Monday, 9 June 2014

Mark Ridley's definition of "Evolution"

Mark Ridley's "Evolution" textbook excluded three forms of change from its definition of "evolution". These were:

  • Changes during development;
  • Ecosystem changes not affecting gene frequencies within species;
  • Cultural changes.

Excluding cultural changes is obviously contrary to the spirit of this blog - but I have come to realize that these other exclusions are equally invalid. Changes during development count as evolutionary - most obviously the development of the immune system and individual learning are conventional Darwinian evolutionary processes. Lastly, I think that ecosystem changes should count as evolution too. It is true that some define evolution to be changes in relative gene frequencies. However, in practice it really matters whether your population size is two or two million.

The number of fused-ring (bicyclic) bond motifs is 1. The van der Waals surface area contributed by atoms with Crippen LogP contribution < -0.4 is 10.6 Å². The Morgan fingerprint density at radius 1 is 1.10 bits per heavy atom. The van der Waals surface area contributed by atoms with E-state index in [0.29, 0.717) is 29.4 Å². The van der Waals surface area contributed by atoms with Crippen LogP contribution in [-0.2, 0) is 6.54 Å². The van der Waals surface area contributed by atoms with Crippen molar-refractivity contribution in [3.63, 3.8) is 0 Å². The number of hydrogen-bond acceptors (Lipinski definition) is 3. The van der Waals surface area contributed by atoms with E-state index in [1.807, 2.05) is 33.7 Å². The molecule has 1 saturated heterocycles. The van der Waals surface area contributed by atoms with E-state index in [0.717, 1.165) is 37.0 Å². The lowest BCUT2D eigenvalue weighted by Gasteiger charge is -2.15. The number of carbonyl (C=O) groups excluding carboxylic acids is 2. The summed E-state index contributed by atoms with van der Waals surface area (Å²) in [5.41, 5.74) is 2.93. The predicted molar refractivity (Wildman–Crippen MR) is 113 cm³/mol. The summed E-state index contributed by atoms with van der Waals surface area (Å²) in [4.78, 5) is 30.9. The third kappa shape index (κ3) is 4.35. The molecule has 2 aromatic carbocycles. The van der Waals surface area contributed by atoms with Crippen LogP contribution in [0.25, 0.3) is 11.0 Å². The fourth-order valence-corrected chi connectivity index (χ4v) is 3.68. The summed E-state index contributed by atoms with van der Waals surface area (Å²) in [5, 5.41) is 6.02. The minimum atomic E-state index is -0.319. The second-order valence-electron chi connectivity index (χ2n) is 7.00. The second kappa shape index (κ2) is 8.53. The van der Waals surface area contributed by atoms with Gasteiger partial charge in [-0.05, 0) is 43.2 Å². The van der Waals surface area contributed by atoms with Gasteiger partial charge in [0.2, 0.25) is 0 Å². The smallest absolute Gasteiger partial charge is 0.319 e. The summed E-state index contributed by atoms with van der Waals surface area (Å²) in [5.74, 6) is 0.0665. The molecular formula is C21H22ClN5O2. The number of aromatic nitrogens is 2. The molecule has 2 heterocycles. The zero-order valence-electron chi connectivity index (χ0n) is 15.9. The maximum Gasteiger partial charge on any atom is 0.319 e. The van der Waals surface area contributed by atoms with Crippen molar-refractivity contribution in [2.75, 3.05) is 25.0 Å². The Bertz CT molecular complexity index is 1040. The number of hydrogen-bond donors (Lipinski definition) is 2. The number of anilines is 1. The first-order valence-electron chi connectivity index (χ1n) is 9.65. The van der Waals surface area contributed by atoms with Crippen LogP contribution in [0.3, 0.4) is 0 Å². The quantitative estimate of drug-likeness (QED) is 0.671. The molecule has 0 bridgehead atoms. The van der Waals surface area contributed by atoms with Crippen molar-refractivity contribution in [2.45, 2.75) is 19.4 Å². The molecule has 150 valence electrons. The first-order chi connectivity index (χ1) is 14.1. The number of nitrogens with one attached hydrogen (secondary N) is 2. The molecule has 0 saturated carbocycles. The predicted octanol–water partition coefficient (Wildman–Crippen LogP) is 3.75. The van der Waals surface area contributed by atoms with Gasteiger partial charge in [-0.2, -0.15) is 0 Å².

Part of the motivation for excluding such processes from evolutionary theory appears to have been to help make evolution a scientific theory, capable of being refuted. If all change is classified as being evolutionary, then no observations can refute the concept - and the term "evolution" becomes a redundant synonym.

However, it seems to me that there is a better candidate for the role of making evolution a testable concept: the requirement that evolution be consistent with physical law - that it proceed without miracles.

Excluding cultural change, developmental change and ecosystem-level changes from the evolutionary process unnecessarily victimizes and diminishes those processes. Evolution ought to be defined in a manner consistent with Occam's razor. A laundry list of excluded topics is not appropriate.

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